It was an occupational hazard for people who worked in Victorian match factories because of a chemical called white phosphorus. It produced a better kind of match than the previous kind – which were wildly unreliable, smelly, and a bit explodey – but was worse for the people who actually had to work with the new chemical to make them.

    It would begin with painful toothaches, swelling gums, then the jaw bone would start to abscess and glow a greenish-white colour in the dark. The seriously brain-damaged patient could be saved by removing the jaw, but if left alone they would end up dying of organ failure.

    Weird fact discovered through this particular patient: human jaws can regenerate.

    The patient was discharged from the hospital six weeks after the operation, but died suddenly on his first night at home, apparently of suffocation. His regenerated jawbone (below) was removed after he died, and is shelved in Barts Pathology Museum next to his original one. If there is another museum with two jaws belonging to the same guy, we want to know about it.

    Hayley Campbell / BuzzFeed
    The Print Collector/Print Collector / Getty/BuzzFeed

    Chimney Sweep's Cancer (c. 1846)

    Hayley Campbell / BuzzFeed

    A portion of the scrotum of a chimney sweep showing an epitheliomatous ulcer.

    Sweep's cancer was the very first malignant disease to be connected to a specific occupation, a link discovered by Percivall Pott, a surgeon who worked at St Bartholomew's Hospital in the 18th century. It was a major discovery, and led to the health and safety regulations that save our balls today.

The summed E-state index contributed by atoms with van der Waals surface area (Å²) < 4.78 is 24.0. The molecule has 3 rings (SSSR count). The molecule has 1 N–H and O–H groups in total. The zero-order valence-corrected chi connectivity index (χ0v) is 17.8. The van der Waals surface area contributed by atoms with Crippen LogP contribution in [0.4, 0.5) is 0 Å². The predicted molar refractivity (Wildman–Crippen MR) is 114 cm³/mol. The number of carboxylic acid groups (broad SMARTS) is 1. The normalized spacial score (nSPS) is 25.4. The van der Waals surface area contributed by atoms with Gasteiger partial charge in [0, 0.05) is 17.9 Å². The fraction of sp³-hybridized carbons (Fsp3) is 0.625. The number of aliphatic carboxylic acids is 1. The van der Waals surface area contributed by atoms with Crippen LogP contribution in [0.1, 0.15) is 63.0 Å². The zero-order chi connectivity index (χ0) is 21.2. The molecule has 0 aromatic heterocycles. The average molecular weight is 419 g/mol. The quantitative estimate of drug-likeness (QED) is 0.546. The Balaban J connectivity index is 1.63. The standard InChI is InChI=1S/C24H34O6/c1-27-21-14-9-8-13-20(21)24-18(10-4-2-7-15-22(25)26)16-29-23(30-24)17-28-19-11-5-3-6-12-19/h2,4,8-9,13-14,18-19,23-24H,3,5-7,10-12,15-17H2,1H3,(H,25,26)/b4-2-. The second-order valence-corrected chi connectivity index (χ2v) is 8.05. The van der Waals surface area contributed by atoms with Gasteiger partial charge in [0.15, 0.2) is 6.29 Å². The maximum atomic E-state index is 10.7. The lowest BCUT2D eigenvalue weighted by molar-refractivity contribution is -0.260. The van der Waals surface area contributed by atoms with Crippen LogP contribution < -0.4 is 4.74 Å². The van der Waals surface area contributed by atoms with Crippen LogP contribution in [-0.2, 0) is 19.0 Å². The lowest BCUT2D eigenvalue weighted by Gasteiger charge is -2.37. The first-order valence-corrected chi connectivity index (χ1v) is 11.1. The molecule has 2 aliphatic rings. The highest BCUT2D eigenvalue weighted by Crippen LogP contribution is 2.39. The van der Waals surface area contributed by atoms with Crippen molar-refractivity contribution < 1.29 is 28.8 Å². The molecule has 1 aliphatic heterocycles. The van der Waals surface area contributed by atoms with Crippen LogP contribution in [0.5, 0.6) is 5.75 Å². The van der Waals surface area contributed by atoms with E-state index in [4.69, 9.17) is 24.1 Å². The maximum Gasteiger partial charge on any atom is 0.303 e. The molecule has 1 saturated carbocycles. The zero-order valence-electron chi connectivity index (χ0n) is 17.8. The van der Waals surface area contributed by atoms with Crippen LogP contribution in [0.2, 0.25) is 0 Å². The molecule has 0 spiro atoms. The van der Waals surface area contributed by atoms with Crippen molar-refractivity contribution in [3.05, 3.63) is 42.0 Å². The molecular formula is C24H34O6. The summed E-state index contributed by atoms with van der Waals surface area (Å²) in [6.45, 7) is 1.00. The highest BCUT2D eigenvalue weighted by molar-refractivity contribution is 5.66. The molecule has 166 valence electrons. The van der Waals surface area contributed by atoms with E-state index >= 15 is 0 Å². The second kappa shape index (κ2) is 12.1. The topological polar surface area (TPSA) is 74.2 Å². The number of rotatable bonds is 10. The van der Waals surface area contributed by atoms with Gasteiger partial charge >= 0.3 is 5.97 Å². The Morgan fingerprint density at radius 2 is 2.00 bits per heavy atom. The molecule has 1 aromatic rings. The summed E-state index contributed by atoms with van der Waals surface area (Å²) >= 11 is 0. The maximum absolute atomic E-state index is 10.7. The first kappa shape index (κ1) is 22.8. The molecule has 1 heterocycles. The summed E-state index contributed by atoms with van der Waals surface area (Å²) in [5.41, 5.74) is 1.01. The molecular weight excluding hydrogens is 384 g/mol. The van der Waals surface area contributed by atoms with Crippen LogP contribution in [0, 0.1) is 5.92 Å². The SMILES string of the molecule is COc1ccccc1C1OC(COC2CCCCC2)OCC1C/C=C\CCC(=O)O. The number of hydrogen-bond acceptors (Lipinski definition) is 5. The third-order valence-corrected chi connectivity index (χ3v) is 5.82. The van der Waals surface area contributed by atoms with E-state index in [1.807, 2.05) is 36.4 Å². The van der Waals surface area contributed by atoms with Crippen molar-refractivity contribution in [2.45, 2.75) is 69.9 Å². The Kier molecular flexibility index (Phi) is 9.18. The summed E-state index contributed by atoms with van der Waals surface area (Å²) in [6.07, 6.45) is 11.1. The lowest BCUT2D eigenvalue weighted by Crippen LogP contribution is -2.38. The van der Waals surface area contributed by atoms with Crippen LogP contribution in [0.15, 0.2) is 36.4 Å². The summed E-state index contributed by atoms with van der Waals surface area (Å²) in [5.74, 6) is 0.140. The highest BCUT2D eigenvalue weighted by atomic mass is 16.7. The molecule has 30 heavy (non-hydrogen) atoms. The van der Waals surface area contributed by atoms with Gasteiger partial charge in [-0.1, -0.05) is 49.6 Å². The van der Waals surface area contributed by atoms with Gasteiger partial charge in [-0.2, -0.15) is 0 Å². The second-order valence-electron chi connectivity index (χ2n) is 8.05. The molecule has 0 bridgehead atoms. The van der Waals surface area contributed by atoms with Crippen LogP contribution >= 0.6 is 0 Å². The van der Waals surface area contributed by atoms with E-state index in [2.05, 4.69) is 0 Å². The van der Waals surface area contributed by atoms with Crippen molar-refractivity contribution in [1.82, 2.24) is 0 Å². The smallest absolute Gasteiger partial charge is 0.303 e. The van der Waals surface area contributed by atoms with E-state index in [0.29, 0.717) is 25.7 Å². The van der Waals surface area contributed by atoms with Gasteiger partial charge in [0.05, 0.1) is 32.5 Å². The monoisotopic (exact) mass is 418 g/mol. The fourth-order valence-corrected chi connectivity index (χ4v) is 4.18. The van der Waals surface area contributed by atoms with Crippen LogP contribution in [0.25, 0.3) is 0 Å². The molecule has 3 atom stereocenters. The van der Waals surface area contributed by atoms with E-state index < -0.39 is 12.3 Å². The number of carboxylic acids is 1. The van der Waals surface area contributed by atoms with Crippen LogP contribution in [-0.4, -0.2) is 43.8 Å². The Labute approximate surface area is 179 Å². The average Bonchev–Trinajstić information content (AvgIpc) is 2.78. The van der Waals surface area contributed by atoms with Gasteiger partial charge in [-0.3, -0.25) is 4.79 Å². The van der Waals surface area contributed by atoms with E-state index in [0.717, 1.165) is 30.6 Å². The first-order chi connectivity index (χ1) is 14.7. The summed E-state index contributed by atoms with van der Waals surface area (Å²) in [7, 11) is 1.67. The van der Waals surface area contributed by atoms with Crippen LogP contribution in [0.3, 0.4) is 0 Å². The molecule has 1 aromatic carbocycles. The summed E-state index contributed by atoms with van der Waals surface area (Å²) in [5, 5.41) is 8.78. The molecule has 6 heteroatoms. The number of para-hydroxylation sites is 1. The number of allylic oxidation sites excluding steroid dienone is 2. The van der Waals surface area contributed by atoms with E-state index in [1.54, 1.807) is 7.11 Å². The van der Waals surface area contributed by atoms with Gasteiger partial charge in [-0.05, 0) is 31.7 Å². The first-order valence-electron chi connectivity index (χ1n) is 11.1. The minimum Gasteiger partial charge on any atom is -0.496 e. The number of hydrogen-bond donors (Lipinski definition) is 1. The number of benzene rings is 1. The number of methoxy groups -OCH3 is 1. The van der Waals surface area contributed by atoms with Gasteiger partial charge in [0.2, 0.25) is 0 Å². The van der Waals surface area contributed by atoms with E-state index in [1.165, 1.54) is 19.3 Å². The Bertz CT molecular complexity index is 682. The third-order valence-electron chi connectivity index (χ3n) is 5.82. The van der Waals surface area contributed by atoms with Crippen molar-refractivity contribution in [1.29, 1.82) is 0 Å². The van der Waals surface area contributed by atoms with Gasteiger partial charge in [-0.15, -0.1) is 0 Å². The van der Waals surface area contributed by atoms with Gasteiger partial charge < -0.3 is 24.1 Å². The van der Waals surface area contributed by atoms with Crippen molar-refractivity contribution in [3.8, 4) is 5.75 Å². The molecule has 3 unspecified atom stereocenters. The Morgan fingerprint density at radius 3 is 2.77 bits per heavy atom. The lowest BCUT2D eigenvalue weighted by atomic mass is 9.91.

Carla Valentine, the technical curator of the Barts Pathology museum, explains why this is a very specific chimney sweep disease, and a very specific ball-related disease, in her YouTube series, A Potted History Of...:

    Many chimney sweeps didn't survive into puberty, but those [that reached] their 30s or so, would get a sore on their scrotum and they would call it a "soot wart"... The reason it affected the scrotum is because the scrotum is a fairly wrinkly environment and the soot itself would get caught between the wrinkles. Sweeps didn't really wash, they were obviously very poor, so all this soot wouldn't get washed out. It would become an irritant, and it would eventually cause cancer.

    Carcinoma (1808)

    Hayley Campbell / BuzzFeed

    A cancer very similar to the chimney sweep's, found on the hand of a 49-year-old gardener who was employed to sprinkle soot over the ground. His condition got worse in the spring of the two years he was hired to do this job, but continued to grow after he was no longer sticking his hand in soot on a daily basis. After the hand was removed he was a totally fine one-handed gardener.

    All these pots and 5,000 more live in the beautiful Barts Pathology Museum in West Smithfield, carefully restored and looked after by Carla Valentine who runs a YouTube channel on potted specimens that you'll really like if the above post didn't ruin you for life.